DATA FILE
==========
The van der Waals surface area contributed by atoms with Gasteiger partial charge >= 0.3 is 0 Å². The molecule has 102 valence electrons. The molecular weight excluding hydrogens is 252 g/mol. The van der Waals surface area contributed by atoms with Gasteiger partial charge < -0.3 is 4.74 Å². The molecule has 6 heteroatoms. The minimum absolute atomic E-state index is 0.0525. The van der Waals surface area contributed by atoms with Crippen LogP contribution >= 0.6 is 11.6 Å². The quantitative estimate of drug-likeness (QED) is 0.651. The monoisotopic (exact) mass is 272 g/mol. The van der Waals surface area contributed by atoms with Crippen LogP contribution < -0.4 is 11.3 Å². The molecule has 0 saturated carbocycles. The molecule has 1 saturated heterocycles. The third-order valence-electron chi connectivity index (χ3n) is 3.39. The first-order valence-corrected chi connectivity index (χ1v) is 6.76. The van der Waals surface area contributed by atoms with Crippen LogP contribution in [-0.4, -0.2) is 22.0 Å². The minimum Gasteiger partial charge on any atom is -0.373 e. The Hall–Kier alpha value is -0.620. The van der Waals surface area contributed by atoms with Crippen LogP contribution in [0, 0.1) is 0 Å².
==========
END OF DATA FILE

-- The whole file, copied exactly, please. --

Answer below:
The van der Waals surface area contributed by atoms with Gasteiger partial charge >= 0.3 is 0 Å². The molecule has 102 valence electrons. The molecular weight excluding hydrogens is 252 g/mol. The van der Waals surface area contributed by atoms with Gasteiger partial charge < -0.3 is 4.74 Å². The molecule has 6 heteroatoms. The minimum absolute atomic E-state index is 0.0525. The van der Waals surface area contributed by atoms with Crippen LogP contribution >= 0.6 is 11.6 Å². The quantitative estimate of drug-likeness (QED) is 0.651. The monoisotopic (exact) mass is 272 g/mol. The van der Waals surface area contributed by atoms with Crippen LogP contribution < -0.4 is 11.3 Å². The molecule has 0 saturated carbocycles. The molecule has 1 saturated heterocycles. The third-order valence-electron chi connectivity index (χ3n) is 3.39. The first-order valence-corrected chi connectivity index (χ1v) is 6.76. The van der Waals surface area contributed by atoms with Crippen LogP contribution in [-0.4, -0.2) is 22.0 Å². The minimum Gasteiger partial charge on any atom is -0.373 e. The Hall–Kier alpha value is -0.620. The van der Waals surface area contributed by atoms with Crippen LogP contribution in [0, 0.1) is 0 Å².